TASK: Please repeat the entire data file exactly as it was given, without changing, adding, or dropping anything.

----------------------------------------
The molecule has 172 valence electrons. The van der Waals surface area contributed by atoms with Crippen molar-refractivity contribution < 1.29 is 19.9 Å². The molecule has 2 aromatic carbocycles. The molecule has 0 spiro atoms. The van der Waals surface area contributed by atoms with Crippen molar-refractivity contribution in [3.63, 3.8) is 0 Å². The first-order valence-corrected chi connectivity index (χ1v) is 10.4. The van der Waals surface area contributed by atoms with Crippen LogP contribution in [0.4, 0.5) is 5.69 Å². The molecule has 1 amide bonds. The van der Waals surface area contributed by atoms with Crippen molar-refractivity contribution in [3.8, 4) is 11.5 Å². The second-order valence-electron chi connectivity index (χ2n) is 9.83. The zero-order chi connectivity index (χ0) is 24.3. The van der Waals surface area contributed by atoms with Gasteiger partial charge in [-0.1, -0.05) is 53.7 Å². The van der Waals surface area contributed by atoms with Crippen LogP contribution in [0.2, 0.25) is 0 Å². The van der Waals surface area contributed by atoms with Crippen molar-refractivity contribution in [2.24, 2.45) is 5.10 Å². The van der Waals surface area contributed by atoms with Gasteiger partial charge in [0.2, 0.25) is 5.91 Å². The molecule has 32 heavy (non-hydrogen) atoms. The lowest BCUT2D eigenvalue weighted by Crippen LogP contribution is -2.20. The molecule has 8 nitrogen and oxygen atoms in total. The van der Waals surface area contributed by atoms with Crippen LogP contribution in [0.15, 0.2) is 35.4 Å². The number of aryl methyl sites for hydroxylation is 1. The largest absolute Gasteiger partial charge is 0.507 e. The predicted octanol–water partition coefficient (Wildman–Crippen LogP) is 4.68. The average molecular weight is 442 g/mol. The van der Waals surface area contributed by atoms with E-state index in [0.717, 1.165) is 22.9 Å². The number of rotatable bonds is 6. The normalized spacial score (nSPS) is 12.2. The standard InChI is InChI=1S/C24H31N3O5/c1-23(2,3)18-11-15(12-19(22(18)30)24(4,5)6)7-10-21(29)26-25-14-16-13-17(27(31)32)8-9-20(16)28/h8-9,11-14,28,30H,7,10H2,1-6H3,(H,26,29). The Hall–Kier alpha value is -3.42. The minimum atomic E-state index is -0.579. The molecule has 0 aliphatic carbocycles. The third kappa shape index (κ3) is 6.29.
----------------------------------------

The molecule has 172 valence electrons. The van der Waals surface area contributed by atoms with Crippen molar-refractivity contribution < 1.29 is 19.9 Å². The molecule has 2 aromatic carbocycles. The molecule has 0 spiro atoms. The van der Waals surface area contributed by atoms with Crippen molar-refractivity contribution in [3.63, 3.8) is 0 Å². The first-order valence-corrected chi connectivity index (χ1v) is 10.4. The van der Waals surface area contributed by atoms with Crippen LogP contribution in [0.4, 0.5) is 5.69 Å². The molecule has 1 amide bonds. The van der Waals surface area contributed by atoms with Crippen molar-refractivity contribution in [3.8, 4) is 11.5 Å². The second-order valence-electron chi connectivity index (χ2n) is 9.83. The zero-order chi connectivity index (χ0) is 24.3. The van der Waals surface area contributed by atoms with Gasteiger partial charge in [-0.1, -0.05) is 53.7 Å². The van der Waals surface area contributed by atoms with Crippen LogP contribution in [0.2, 0.25) is 0 Å². The van der Waals surface area contributed by atoms with Crippen molar-refractivity contribution in [2.24, 2.45) is 5.10 Å². The van der Waals surface area contributed by atoms with Gasteiger partial charge in [0.2, 0.25) is 5.91 Å². The molecule has 32 heavy (non-hydrogen) atoms. The lowest BCUT2D eigenvalue weighted by Crippen LogP contribution is -2.20. The molecule has 8 nitrogen and oxygen atoms in total. The van der Waals surface area contributed by atoms with Crippen LogP contribution in [0.15, 0.2) is 35.4 Å². The number of aryl methyl sites for hydroxylation is 1. The largest absolute Gasteiger partial charge is 0.507 e. The predicted octanol–water partition coefficient (Wildman–Crippen LogP) is 4.68. The average molecular weight is 442 g/mol. The van der Waals surface area contributed by atoms with E-state index in [0.717, 1.165) is 22.9 Å². The number of rotatable bonds is 6. The normalized spacial score (nSPS) is 12.2. The standard InChI is InChI=1S/C24H31N3O5/c1-23(2,3)18-11-15(12-19(22(18)30)24(4,5)6)7-10-21(29)26-25-14-16-13-17(27(31)32)8-9-20(16)28/h8-9,11-14,28,30H,7,10H2,1-6H3,(H,26,29). The Hall–Kier alpha value is -3.42. The minimum atomic E-state index is -0.579. The molecule has 0 aliphatic carbocycles. The third kappa shape index (κ3) is 6.29.